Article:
Skip to main content

The colon.

The colon is a widely misused but very useful piece of punctuation. Use it correctly and it can add precision to your written work as well as impressing your tutors and future employers. There are not many people around who are able to use colons correctly. The colon has a number of functions:

To introduce an idea.

The colon has two main uses. Firstly it is used to introduce an idea that is an explanation or continuation of the one that comes before the colon. The colon can be considered as a gateway inviting the reader to go on. Have a look at these examples:

You are left with only one option: Press on until you have mastered it.

There is one thing you need to know about coleslaw: it looks and tastes like slurry.

In the above examples you have some idea of what will come after the colon. It is important to note that the clause that comes before the colon can stand alone and make complete sense on its own.

If the initial clause cannot stand alone and make complete sense, you should not use a colon.

There is some debate about whether the clause following the colon should begin with a capital letter or not. If the colon precedes a formal quote, you should begin the language of that quote with a capital letter. If the explanation that follows the colon contains more than one sentence, you should use a capital letter. In other cases, some guides simply advise consistency, others advise that a capital should always be used.

To introduce a list.

The second main use of the colon is to introduce a list. You need to take care; many people assume that a colon always precedes a list. This is not the case. Again it is important to remember that the clause that precedes the colon must make complete sense on its own.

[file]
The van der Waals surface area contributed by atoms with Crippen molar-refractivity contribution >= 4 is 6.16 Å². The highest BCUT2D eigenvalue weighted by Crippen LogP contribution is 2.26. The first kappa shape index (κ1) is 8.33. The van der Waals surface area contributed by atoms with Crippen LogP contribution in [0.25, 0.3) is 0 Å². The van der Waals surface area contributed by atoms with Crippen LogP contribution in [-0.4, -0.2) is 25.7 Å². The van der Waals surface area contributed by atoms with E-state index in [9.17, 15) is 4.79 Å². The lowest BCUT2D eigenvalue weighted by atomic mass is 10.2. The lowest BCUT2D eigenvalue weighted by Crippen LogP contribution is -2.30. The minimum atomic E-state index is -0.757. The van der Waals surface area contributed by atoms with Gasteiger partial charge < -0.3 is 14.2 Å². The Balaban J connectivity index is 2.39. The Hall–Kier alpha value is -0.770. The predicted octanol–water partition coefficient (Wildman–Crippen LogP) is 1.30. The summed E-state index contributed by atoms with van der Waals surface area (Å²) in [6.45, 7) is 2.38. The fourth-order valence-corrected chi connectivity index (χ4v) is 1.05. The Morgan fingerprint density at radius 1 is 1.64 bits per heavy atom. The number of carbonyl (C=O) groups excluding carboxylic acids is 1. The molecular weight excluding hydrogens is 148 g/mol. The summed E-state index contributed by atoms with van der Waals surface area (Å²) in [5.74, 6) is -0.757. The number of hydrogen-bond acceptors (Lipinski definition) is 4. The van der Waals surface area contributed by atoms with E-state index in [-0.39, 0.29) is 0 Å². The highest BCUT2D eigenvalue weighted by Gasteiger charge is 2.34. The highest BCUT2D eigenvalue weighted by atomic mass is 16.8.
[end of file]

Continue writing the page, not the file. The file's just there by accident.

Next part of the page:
Have a look at these examples:

The potion contained some exotic ingredients: snails' eyes, bats' tongues and garlic.

The magic potion contained sesame seeds, bran flakes and coleslaw.

In the first sentence, the clause preceding the colon has a subject and a predicate and makes complete sense on its own 'The potion contained some exotic ingredients.' In the second sentence a colon should not be used, as the clause that would precede it would not make sense alone 'The magic potion contained'.

To introduce quoted material.

The colon has other uses: it can also be used after a clause introducing quoted material. Have a look at this example.

The director often used her favourite quotation from Monty Python: 'I wasn't expecting the Spanish Inquisition.'

If the colon precedes a quotation, you should begin the language of that quote with a capital letter.

Have a go at this question.


Which of these sentences uses the colon correctly.

a) The potion contained: cheese, snails and lucozade.
b) The potion contained the following: cheese, snails and lucozade.
c) The potion contained: cheese: snails: lucozade.
Please select an answerIncorrect. The phrase before the colon cannot stand alone. Well done. You can use a colon to introduce a list as long as the phrase before the colon can stand alone and still make sense. Incorrect. You can not use a colon to separate the elements in a list.
Check your answer


Having mastered the correct use of the colon, it is useful to make it work for you in your writing. Using a colon can add emphasis to an idea. For example, consider the following two sentences:

The one thing mankind cannot live without is hope.

There is one thing that mankind cannot live without: hope.

Both sentences are grammatically correct, but the second makes the point a little more forcefully. Now we are in the realms of style, it is important to emphasise that you, as the writer, have to decide how to make your newfound expertise with punctuation work for you. Do not be tempted to overuse colons. They are powerful but should be used with precision and care.

Practise using the colon to improve your writing style with this exercise.

Test your understanding with these exercises.